In August 1948, Whittaker Chambers testified before Congress concerning Communist infiltration of the U.S. government.
Chambers, an ex-Communist turned Quaker conservative, said this about his conversion: “I know that I am leaving the winning side for the losing side, but it is better to die on the losing side than to live under Communism.” He thought America would lose, and his gloom seemed justified.
In 1948, an emboldened Soviet Union had begun to jam Radio Free America transmissions in Europe; with the help of spies in the United States, it was rushing toward a nuclear debut in 1950. A state of emergency had been declared in Malaya (now Malaysia) to combat a Red insurgency. The Democratic People’s Republic of Korea had been born, with Kim Il-Sung as Supreme Leader.
Even the West had taken a collectivist turn. 1948 was the year of nationalized British railroads and the NHS. At home, President Truman had instituted a peacetime draft for fear of Soviet attack.
When Chambers spoke before Congress, the West was in a feeble state.
So too his adopted philosophy, conservatism. It was bunkered up, in the words of Wilmoore Kendall, in so many “isolated outposts over a wide front.”
Today, Chambers has been proved wrong. Communism has been expunged from most of the globe. Conservatism, by contrast, is an institutional force: it has think tanks, journals, magazines and media outlets.
What it does not have — sixty years after William F. Buckley, Jr. wrote God and Man at Yale — twenty years after Allan Bloom wrote The Closing of the American Mind — is a place on campus.
We aim to change that at the University of Georgia.
This is the inaugural editorial of The Arch Conservative, a quarterly journal of opinion founded in response to the situation on campus: to the fact, everywhere apparent, that the unexamined consensus is liberalism; to the fact, equally apparent, that conservatives have neglected their own intellectual heritage, intuiting what it is they believe without bothering to find out why they believe it.
For now, the ‘what’ will suffice. The ‘why’ is a job for future articles.
The Arch Conservative is committed to a set of beliefs that defy easy description. Insofar as our ultimate allegiance is truth, we are committed to the integrity of our journalism and scholarship.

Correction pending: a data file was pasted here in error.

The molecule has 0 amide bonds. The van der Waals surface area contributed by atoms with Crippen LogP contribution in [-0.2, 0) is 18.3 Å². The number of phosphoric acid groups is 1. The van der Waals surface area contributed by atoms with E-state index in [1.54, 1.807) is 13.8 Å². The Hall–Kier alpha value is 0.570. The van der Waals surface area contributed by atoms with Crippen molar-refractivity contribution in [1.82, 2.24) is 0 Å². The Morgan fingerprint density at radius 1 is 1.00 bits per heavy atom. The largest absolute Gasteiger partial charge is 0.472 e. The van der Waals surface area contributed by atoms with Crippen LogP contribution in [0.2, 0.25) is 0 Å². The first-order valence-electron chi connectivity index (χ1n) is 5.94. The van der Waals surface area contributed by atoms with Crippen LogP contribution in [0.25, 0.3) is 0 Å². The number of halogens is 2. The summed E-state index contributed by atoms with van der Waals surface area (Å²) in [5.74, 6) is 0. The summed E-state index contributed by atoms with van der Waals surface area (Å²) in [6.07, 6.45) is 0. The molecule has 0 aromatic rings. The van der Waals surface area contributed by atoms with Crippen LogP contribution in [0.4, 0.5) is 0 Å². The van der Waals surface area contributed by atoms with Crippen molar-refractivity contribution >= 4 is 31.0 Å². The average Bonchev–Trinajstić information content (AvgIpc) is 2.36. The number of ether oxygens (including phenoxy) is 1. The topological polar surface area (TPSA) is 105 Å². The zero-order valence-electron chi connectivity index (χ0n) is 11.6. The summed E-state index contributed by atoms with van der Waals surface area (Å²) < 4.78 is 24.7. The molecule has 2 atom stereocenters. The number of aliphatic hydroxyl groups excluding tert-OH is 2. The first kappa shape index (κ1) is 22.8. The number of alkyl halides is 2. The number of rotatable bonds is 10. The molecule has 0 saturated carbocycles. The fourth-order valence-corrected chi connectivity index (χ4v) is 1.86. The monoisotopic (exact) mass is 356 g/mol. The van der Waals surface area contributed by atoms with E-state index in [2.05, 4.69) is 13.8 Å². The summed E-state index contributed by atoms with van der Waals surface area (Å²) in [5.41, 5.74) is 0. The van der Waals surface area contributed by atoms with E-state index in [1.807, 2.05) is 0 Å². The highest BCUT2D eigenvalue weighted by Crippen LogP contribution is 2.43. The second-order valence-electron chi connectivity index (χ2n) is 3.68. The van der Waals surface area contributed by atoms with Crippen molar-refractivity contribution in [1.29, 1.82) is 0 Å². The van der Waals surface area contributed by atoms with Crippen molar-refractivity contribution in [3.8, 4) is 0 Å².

But the search for truth leads to conclusions, and The Editors ofThe Arch Conservative offer a few for consideration:
That there exists an enduring moral order. That a healthy respect for traditional beliefs is prudent, as they represent the accumulated wisdom of history.
That free markets enable human flourishing, contribute to the general welfare and safeguard liberty.
That individual rights are imperative and, unacceptably, not available to millions around the world. That free nations are obligated to oppose, by force of arms when justified, the designs of tyrants.
That ultimately the great experiences in life are outside the realm of politics, and cannot be manufactured by government.
As matters of policy and demarche, contributors to The Arch Conservative will interpret these conclusions differently; they may reject one or more of them entirely. We will gladly play host to a wide variety of opinions from right and left, because the resulting debate will benefit campus.
According to popular accounts, professor Harvey Mansfield once counseled a conservative colleague to sit on his beliefs until he was tenured, and only then to “hoist the Jolly Roger.” It is a sad statement on higher education that his advice was necessary.
However, as Whittaker Chambers’s example shows, the current state of affairs is not inevitable. That is why we’re hoisting the Jolly Roger — and raising the standard.
M. Blake Seitz, Editor-In-Chief
Elizabeth Ridgeway, Publisher
John Henry Thompson, Manager